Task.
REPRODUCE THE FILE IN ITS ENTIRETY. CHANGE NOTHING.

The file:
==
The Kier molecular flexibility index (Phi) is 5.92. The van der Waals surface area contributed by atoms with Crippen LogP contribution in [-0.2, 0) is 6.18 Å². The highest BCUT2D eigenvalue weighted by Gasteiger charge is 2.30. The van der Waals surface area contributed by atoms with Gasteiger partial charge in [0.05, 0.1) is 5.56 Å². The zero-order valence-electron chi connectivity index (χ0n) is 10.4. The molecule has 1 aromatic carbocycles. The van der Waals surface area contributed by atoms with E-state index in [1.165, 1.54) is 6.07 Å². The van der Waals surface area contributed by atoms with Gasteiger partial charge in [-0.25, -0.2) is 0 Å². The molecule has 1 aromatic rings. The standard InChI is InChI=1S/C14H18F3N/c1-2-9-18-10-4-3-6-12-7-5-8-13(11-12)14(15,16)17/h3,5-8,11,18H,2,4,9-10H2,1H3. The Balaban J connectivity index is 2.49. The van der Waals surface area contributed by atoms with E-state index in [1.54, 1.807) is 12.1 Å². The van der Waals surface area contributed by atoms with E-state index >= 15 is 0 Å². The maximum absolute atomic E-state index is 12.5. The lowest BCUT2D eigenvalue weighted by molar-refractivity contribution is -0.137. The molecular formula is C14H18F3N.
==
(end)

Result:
The Kier molecular flexibility index (Phi) is 5.92. The van der Waals surface area contributed by atoms with Crippen LogP contribution in [-0.2, 0) is 6.18 Å². The highest BCUT2D eigenvalue weighted by Gasteiger charge is 2.30. The van der Waals surface area contributed by atoms with Gasteiger partial charge in [0.05, 0.1) is 5.56 Å². The zero-order valence-electron chi connectivity index (χ0n) is 10.4. The molecule has 1 aromatic carbocycles. The van der Waals surface area contributed by atoms with E-state index in [1.165, 1.54) is 6.07 Å². The van der Waals surface area contributed by atoms with Gasteiger partial charge in [-0.25, -0.2) is 0 Å². The molecule has 1 aromatic rings. The standard InChI is InChI=1S/C14H18F3N/c1-2-9-18-10-4-3-6-12-7-5-8-13(11-12)14(15,16)17/h3,5-8,11,18H,2,4,9-10H2,1H3. The Balaban J connectivity index is 2.49. The van der Waals surface area contributed by atoms with E-state index in [1.54, 1.807) is 12.1 Å². The van der Waals surface area contributed by atoms with E-state index >= 15 is 0 Å². The maximum absolute atomic E-state index is 12.5. The lowest BCUT2D eigenvalue weighted by molar-refractivity contribution is -0.137. The molecular formula is C14H18F3N.